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Been in atrial fib, had ablation several times. Increased fatigue,reduced threshold for angina. Any suggestions ?

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My husband has been in atrial fib for about four years. He's had ablation several times and has unsuccessfully been tried on the various new drugs. Last year, his cardiologist said at the moment there were no medical or drug therapies available for him.

The last six months he's noticed an increase in fatigue, a decrease in his ability to complete his previous routine at the rec center and a reduced threshhold for angina. What are your thoughts? Is this a typical progression with atrial fib? Are there things we should be watching for, especially alarming changes?


Posted Sat, 23 Jun 2012 in Hypertension and Heart Disease
Answered by Dr. Anil Grover 3 hours later
Hi ,

Thank you for writing in.

I wish there were more patients like your husband who could earn accolade from their doctors for being dedicated to diet, exercise and drugs!

Let me briefly tell you which you perhaps already know.

The output of heart in later years of life is also contributed by atria (upper chambers of heart) apart from ventricles (lower chambers). As the luck would have it, despite maximum treatment atrial fibrillation persisted thus atrial contribution has been deprived. This is leading to present situation of early fatigue and perhaps decreased threshold for angina.

However, I suggest you check with your cardiologist whether potential thus possible occlusion of the other two grafts has got anything to do with angina.

With such conglomeration of diseases (+ variety of treatments) and equanimity with which your husband had tolerated all these, I would say Bravo, keep it up.

But yes, there are chances that his ventricular rate may increase; he may need additional drugs; he may need a pacemaker or even Automated Implantable Cardioverter Defibrillator (AICD) - probability of which I or any other cardiologist can't predict.

Though, in this situation worrying about potential complication is futile. Let us have faith in Almighty, that he will have no more precipitous troubles which competent cardiologists of Michigan cannot handle.

Hope this helps. Let me know if you need any more information.

Best Wishes.

Dr Anil Grover
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Follow-up: Been in atrial fib, had ablation several times. Increased fatigue,reduced threshold for angina. Any suggestions ? 2 days later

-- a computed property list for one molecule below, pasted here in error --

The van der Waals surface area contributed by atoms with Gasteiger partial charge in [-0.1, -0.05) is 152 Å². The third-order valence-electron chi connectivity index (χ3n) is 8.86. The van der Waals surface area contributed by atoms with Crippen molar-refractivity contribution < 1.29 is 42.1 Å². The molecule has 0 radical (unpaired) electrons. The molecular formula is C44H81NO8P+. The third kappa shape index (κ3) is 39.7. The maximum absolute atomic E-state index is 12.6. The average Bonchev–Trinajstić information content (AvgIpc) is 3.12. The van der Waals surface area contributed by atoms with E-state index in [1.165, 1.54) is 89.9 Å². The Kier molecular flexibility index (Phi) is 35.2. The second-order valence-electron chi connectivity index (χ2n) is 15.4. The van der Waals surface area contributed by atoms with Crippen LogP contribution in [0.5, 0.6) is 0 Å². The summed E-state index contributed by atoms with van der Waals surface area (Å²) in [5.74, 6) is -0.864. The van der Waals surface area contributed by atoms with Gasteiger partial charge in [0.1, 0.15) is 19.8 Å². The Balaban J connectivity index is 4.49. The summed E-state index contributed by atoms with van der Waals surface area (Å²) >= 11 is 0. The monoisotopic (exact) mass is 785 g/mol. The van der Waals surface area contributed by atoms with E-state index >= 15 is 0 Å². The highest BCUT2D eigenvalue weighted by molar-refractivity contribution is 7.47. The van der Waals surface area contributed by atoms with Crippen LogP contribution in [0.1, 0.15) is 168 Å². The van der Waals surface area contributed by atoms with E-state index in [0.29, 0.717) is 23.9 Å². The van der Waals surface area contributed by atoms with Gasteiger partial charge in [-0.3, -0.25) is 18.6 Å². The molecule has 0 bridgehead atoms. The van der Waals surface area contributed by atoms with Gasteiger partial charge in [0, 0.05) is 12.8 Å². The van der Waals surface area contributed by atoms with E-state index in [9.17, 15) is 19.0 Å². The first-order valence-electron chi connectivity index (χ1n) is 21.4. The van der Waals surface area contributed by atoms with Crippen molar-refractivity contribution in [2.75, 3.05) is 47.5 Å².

As the atrial fib. continues to take its toll, should I anticipate ever-increasing fatigue? Also, although futile to worry, will the progression of the atrial fib lead to death? I'm not being dramatic. We've lived on a roller coaster with Dick's CAD and I find it best to be as knowledgeable and informed as I can be. By the way, Dick has a wonderful cardiologist. However, my latest questions/concerns are too sensitive to bring up when I accompany Dick to his appointments.


Answered by Dr. Anil Grover 40 minutes later
Hi ,

Thank you for your follow-up query. I will try my best to answer it.

To quantitate the heart function, I am sure your cardiologist must be following some parameters / deterioration of which would correspond to decrease in effort tolerance.

Most common non-invasive method is "Ejection Fraction (EF)" of Left Ventricle. Normal is above 50%. And, in chronic patient like your husband, rate of fall will indicate how rapidly his effort tolerance is going down. That is not its only use. At a particular EF say at <35%, if coronary artery disease is not the immediate cause and there is a specific pattern of EKG, cardiologist may decide in favour of biventricular pacing or implantation of combo device that is Automated XXXXXXX Cardiovertor Defibrillator and biventricular pacing combined. In select group of patients, it increases effort tolerance significantly to make the improve quality of life.

I suggest you discuss these scientific interventions with your cardiologist. It may be so, that your husband is not a suitable candidate for these. Though, there are equal chances that may be he is suitable candidate.

The procedure is done under local anesthesia and the device is implanted below collar bone.

"Everything is not so gloomy. It is too early to give up the fight!"

Hope this helps. If you need more assistance, I will be available to help you out.

Best Wishes

Dr Anil Grover
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